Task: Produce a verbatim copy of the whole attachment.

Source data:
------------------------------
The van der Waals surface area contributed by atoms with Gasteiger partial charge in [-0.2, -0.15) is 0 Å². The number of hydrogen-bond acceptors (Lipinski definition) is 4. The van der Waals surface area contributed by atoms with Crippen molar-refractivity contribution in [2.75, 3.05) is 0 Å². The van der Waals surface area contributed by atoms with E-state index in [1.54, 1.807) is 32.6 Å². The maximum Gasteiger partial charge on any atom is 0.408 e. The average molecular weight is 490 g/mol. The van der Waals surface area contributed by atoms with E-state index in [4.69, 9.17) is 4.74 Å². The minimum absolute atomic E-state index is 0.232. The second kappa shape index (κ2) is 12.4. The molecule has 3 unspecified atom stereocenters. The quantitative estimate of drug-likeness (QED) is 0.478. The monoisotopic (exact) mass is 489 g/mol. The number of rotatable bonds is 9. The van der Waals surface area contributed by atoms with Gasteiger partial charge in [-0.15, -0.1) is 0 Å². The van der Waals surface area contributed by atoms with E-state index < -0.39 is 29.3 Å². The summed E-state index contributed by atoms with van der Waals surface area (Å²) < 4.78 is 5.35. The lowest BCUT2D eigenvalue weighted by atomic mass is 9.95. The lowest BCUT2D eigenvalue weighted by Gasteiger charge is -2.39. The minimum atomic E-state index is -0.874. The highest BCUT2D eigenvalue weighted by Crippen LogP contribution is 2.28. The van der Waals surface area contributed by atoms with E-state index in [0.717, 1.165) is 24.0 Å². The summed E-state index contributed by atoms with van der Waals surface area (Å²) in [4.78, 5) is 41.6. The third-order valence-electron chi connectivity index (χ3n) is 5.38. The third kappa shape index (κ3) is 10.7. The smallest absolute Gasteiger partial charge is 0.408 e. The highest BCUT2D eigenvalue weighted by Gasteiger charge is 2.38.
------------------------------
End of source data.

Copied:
The van der Waals surface area contributed by atoms with Gasteiger partial charge in [-0.2, -0.15) is 0 Å². The number of hydrogen-bond acceptors (Lipinski definition) is 4. The van der Waals surface area contributed by atoms with Crippen molar-refractivity contribution in [2.75, 3.05) is 0 Å². The van der Waals surface area contributed by atoms with E-state index in [1.54, 1.807) is 32.6 Å². The maximum Gasteiger partial charge on any atom is 0.408 e. The average molecular weight is 490 g/mol. The van der Waals surface area contributed by atoms with E-state index in [4.69, 9.17) is 4.74 Å². The minimum absolute atomic E-state index is 0.232. The second kappa shape index (κ2) is 12.4. The molecule has 3 unspecified atom stereocenters. The quantitative estimate of drug-likeness (QED) is 0.478. The monoisotopic (exact) mass is 489 g/mol. The number of rotatable bonds is 9. The van der Waals surface area contributed by atoms with Gasteiger partial charge in [-0.15, -0.1) is 0 Å². The van der Waals surface area contributed by atoms with E-state index < -0.39 is 29.3 Å². The summed E-state index contributed by atoms with van der Waals surface area (Å²) < 4.78 is 5.35. The lowest BCUT2D eigenvalue weighted by atomic mass is 9.95. The lowest BCUT2D eigenvalue weighted by Gasteiger charge is -2.39. The minimum atomic E-state index is -0.874. The highest BCUT2D eigenvalue weighted by Crippen LogP contribution is 2.28. The van der Waals surface area contributed by atoms with E-state index in [0.717, 1.165) is 24.0 Å². The summed E-state index contributed by atoms with van der Waals surface area (Å²) in [4.78, 5) is 41.6. The third-order valence-electron chi connectivity index (χ3n) is 5.38. The third kappa shape index (κ3) is 10.7. The smallest absolute Gasteiger partial charge is 0.408 e. The highest BCUT2D eigenvalue weighted by Gasteiger charge is 2.38.